Unfortunately, there are many individuals and even whole companies that operate tax scams. Scammers usually pretend to work for the IRS and they often use scare tactics to get taxpayers to reveal personal identification information or to pay them large sums of money. Here are some examples of known tax scams.
Posing as an IRS employee, someone might try to intimidate you into giving them cash or sharing your Social Security number by stating that you owe money on overdue taxes and one that of the following actions will happen to you if you do not pay immediately: A warrant for your arrest will be put out; Your driver’s license will be revoked; or, Your immigration status will be reported.
If you get a call like this, do not listen to the person on the other line, even if the caller ID resembles a government phone number. The IRS rarely calls individuals, unless they have already sent a bill in the mail. Do not ever give out your Social Security Number over the phone.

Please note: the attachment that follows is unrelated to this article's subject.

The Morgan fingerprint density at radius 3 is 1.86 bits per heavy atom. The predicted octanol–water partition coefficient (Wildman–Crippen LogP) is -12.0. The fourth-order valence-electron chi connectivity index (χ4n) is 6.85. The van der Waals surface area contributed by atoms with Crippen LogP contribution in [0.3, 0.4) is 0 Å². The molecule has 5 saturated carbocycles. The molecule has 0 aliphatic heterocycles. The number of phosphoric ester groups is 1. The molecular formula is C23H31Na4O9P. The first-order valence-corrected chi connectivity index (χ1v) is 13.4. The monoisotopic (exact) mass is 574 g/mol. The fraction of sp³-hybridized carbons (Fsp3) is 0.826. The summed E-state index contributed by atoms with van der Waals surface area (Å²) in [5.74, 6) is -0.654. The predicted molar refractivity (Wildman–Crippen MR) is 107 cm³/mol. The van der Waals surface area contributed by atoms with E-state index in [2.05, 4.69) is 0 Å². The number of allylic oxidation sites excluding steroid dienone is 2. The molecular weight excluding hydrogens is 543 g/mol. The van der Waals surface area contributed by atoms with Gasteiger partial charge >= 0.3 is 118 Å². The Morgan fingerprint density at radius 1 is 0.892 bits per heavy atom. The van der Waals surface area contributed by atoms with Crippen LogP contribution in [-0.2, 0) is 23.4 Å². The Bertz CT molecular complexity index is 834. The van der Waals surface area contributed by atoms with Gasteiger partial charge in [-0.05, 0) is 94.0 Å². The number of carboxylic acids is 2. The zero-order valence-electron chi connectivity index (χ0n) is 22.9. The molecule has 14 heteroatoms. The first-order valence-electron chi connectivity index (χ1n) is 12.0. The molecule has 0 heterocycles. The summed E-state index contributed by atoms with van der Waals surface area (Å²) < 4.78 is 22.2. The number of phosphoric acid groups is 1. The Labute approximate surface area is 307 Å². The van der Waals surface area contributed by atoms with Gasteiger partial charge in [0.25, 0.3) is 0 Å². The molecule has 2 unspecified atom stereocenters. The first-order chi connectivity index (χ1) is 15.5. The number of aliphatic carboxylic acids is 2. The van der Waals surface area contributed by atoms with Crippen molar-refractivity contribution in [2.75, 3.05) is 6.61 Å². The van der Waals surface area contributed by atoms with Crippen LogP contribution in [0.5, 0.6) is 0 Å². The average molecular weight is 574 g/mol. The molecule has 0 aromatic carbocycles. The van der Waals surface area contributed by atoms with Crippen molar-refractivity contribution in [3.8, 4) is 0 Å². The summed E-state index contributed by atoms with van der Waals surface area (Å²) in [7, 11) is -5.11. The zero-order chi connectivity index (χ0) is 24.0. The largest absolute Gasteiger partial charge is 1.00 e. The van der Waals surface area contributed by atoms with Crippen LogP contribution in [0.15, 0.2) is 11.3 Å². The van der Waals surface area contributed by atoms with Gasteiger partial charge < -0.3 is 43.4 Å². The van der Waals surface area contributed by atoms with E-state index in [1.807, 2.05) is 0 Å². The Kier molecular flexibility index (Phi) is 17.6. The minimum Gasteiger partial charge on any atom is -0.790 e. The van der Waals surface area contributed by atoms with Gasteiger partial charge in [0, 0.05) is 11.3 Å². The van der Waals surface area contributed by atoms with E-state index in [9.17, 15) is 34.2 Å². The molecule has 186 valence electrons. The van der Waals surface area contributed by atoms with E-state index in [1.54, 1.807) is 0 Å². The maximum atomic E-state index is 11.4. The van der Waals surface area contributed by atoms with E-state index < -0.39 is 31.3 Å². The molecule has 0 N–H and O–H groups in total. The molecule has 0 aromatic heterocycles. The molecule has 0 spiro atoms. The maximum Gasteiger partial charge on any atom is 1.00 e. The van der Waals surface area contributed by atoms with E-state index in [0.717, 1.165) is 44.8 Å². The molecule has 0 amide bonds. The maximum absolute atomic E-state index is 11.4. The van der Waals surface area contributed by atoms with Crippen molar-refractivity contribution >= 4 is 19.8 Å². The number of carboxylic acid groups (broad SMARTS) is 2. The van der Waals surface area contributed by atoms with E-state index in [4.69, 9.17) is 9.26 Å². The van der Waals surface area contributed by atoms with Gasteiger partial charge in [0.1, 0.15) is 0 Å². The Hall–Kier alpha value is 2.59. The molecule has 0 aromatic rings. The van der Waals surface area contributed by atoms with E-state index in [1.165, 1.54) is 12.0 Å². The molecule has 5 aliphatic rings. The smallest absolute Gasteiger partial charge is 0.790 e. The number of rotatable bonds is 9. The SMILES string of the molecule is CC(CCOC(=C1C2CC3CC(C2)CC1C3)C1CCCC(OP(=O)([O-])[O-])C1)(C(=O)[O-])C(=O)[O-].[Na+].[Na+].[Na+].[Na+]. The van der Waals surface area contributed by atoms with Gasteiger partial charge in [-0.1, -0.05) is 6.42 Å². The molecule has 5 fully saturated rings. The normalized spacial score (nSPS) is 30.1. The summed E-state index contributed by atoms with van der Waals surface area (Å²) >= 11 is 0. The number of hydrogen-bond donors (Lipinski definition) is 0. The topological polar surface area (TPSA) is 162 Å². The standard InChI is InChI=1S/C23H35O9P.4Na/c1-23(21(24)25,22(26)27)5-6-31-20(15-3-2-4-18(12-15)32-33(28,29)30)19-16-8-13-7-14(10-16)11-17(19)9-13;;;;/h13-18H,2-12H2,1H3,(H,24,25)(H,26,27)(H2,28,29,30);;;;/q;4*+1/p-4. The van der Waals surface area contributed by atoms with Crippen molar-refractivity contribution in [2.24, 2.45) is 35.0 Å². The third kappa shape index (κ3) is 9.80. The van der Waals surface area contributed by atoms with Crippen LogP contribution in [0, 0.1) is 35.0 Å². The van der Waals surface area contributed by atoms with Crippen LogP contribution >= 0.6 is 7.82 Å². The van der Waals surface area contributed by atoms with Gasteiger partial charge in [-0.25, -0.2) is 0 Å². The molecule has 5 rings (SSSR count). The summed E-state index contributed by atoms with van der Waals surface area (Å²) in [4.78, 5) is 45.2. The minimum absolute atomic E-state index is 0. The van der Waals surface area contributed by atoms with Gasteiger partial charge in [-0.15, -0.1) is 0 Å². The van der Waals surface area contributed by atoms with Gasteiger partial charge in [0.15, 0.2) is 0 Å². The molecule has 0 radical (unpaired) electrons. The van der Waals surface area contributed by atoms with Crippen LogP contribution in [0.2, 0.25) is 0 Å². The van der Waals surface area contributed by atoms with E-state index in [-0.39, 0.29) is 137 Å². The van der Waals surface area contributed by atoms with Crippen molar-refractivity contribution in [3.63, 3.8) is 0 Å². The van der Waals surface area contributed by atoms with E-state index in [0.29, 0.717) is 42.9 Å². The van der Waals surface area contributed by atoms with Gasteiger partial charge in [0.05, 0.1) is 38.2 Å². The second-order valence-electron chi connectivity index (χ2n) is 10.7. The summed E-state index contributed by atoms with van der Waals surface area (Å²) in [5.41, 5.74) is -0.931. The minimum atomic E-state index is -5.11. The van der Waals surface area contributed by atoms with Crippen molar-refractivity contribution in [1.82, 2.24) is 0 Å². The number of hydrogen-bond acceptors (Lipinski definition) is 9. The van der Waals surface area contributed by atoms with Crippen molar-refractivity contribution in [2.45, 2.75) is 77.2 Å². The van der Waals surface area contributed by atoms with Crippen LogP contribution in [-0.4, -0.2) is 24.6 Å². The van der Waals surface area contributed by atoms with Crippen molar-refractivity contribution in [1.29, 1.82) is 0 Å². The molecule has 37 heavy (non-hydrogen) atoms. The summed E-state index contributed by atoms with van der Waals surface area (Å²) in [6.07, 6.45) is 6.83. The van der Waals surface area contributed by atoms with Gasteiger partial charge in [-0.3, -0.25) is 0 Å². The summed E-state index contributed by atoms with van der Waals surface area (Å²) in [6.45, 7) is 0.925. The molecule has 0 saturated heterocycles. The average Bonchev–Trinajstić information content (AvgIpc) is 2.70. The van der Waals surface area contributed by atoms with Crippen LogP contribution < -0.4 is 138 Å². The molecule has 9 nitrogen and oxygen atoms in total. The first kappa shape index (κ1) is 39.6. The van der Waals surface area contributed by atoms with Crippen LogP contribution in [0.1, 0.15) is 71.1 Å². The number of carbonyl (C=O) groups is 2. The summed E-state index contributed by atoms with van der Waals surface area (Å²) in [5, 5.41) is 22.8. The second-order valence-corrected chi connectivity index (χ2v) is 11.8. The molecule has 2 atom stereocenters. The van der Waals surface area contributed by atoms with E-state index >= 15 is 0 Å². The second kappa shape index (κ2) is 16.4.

Here is some more information to be aware of so that you do not get scammed:
Sometimes tax scammers will use less threatening tactics to try to trick you. For instance, they might email you saying that the status of your tax refund is available if you log onto a site from a provided link.
Do not do this, once you enter your information into an insecure website, your identity can easily be stolen.
Remember, the IRS never initiates contact with taxpayers through email, text messages, or social media.
More recently, scams have involved questions about government stimulus checks or offers for gift cards.
It is also important to watch out for online identity theft, as perpetrators may pose as the IRS. Watch out for these warning signs:
- If you file your taxes and the IRS claims you have already filed a tax return. In this case, a criminal may have already submitted an application in your name.
- If you create an online account and the IRS contacts you saying that there is already an account in your name. In this case, a criminal may have already created an account in your name.
Be sure to monitor any communication from the IRS, and look out for these warning signs of possible tax theft.